October 27, 2017
A New Zealand artist is creating ‘digital treasures’ by combing traditional Maori designs with modern 3D printing technology, reports Sam Davies for TCT Magazine.
Joe Te Wharau has used 3D printing to create a range of artistic pendants using materials such as gold, silver, brass and a variety of advanced plastics. The technology allows him the pinpoint accuracy to create designs inspired by traditional Maori art: Initially 3D printed, the designs are then finished in a rich coloured dye before being detailed with ink ta moko, which is used for the facial markings on traditional Maori.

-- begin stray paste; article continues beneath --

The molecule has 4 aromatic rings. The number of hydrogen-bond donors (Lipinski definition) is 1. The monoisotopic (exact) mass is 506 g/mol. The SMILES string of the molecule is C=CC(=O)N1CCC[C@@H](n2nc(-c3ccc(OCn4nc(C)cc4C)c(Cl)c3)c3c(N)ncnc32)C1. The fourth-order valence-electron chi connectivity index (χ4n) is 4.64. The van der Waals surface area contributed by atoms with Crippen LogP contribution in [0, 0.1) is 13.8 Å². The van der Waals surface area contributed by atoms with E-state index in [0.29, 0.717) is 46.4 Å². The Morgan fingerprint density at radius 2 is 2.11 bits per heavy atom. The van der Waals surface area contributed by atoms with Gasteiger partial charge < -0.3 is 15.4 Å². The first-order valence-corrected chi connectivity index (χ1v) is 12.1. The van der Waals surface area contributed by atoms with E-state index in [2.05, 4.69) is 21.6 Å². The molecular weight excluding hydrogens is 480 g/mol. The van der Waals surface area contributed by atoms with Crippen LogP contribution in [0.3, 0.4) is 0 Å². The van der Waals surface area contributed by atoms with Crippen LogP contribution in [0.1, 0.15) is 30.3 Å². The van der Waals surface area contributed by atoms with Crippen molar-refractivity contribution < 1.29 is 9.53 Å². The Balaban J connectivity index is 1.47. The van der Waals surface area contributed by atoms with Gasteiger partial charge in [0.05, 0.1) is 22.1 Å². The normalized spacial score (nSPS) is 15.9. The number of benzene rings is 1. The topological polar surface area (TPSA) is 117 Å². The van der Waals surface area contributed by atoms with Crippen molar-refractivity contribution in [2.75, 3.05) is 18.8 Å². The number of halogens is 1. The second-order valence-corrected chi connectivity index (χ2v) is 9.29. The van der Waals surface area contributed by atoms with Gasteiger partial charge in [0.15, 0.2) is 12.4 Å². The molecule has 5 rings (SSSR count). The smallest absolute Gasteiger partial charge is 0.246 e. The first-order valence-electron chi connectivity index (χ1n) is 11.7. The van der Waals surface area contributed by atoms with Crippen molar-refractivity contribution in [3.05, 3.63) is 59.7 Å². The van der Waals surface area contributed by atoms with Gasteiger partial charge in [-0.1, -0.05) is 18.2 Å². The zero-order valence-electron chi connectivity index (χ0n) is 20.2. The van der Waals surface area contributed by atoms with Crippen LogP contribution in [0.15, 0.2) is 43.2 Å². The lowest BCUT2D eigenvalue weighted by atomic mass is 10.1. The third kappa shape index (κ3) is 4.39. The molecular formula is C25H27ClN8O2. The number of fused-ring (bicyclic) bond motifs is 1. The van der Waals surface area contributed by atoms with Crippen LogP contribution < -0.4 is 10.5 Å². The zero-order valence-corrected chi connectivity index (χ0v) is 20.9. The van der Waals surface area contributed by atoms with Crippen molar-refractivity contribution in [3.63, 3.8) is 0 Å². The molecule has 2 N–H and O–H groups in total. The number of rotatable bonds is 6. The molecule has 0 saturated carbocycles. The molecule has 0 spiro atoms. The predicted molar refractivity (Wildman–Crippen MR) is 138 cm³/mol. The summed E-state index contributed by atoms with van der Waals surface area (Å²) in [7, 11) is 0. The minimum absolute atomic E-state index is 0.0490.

The nylon artworks are also embedded with programmable microchips, allowing them to store information and interact with NFC-enabled mobile devices.
“I have always wanted to make beautiful things that meant something to me personally,” said Te Wharau. “Objects to be treasured, to inspire people to view things in new ways. Now I have found a way to do it.”
“These pieces are a translation of Maori tradition through modern technology, and I think it’s a natural progression”, he continued. “The subjects I work with have been chosen for their meaning. The tiki resembles creation and the fertility that comes from new ideas. I chose the toki as a symbol for tools – for exploring new ideas and techniques to make and do things.”
Te Wharau’s work is currently on display at the Art of Technology exhibition in Tauranga until November the 5th.
Categories : Around the Industry